The rules are underpinned by a concept of reasonableness, meaning that the FCA’s guidance and the rules themselves should be interpreted in line with the standard that could be reasonably expected of a prudent firm.
Consumer Duty: What this means for firms
The higher standards being introduced by the new Duty have a very broad scope and the rules impact all firms which distribute or manufacture products and/or services to retail customers.
This makes it applicable to firms who may not have a direct relationship with a customer but are nevertheless classified as manufacturers or suppliers of products and/or services to customers.
Firms will need to reconsider the nature of their relationships with third parties (e.g. manufacturers, distributors and outsourced providers) and any related agreements to ensure these contain appropriate powers to allow them to meet their own obligations under the Duty.
In addition, the four outcomes mapping the firm-consumer relationship means firms will have to assess the quality of information and services provided to a customer at every step of their journey through a product lifecycle: from product design, communications, to distribution and governance. This may mean revisiting and redrafting customer-facing materials.
Internal governance processes will need to be reviewed and amended e.g. what additional resources and systems are needed to track customer outcomes and capture issues that arise during the product lifecycle? How are staff trained?
Firms will need to consider whether their existing product governance arrangements are adequate. Customer service processes may need to be re-thought, and firms should review their complaints processes to ensure issues and trends are identified and reported with product changes effected quickly if necessary.
The need to ensure that products represent fair value means firms will be required to carry out value assessments, for some firms this will be the first time undertaking such an exercise with little or no guidance on how to approach it.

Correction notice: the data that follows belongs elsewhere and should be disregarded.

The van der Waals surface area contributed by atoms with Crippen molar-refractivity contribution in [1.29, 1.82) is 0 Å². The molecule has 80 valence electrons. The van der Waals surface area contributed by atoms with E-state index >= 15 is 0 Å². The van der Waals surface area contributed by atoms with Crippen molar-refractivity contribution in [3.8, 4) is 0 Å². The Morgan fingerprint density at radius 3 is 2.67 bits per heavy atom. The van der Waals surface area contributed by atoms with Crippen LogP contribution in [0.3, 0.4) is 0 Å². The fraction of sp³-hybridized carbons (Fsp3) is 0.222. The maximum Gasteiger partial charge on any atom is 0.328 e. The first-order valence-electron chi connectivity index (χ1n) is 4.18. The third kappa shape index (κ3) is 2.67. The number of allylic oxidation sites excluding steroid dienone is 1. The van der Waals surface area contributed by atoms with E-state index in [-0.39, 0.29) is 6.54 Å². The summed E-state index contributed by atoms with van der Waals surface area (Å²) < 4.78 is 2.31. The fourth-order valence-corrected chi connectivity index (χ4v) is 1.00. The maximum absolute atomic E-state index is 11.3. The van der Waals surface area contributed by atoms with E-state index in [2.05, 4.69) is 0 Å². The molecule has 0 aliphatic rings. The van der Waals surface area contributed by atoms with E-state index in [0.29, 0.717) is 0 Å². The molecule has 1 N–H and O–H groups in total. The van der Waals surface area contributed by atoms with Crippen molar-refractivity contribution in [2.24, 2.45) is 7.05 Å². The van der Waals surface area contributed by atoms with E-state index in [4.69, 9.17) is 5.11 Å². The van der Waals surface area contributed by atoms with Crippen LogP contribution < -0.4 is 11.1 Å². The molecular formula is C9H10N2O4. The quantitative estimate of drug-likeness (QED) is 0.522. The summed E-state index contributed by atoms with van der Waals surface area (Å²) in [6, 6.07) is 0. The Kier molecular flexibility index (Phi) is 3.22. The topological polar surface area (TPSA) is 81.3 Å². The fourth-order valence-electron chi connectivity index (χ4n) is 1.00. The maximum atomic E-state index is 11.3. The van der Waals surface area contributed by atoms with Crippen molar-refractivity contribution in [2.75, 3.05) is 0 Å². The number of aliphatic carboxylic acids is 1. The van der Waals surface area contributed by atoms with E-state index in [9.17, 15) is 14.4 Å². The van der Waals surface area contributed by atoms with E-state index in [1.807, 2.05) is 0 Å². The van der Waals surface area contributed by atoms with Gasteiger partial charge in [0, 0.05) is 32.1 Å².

Senior managers will be subject to a new Individual Conduct Rule 6 which requires all staff to act to deliver good outcomes for retail customers where the activities of the firm fall within the scope of the Duty.
The FCA has also amended its guidance to make clear that firms should have a champion at board level who, along with the Chair and the CEO, ensures that the Duty is discussed regularly and raised in all relevant discussions.
What to focus on now?
- Firms should concentrate on robust implementation projects to ensure the various timelines can be met. The board and senior management will need to maintain close oversight of the project to ensure that implementation remains on track and any potential blockers are dealt with.
- Ensure sufficient resources are allocated to allow detailed GAP analysis against the requirements. This is not just a job for Legal and Compliance teams, those involved in product development, marketing and customer-facing roles will need to be heavily involved in identifying gaps in existing products and services and ensuring that effective processes are in place to comply with the Duty.
- Firms should be clearly evidencing the decisions they have made, especially where the Duty allows firms some flexibility around implementation/compliance.
- MI and Data will be key components to ensuring compliance with the Duty, both at the implementation stage and on an ongoing basis. Firms should be prioritising ensuring systems and processes are fit for purpose and give them the information they need under the Duty.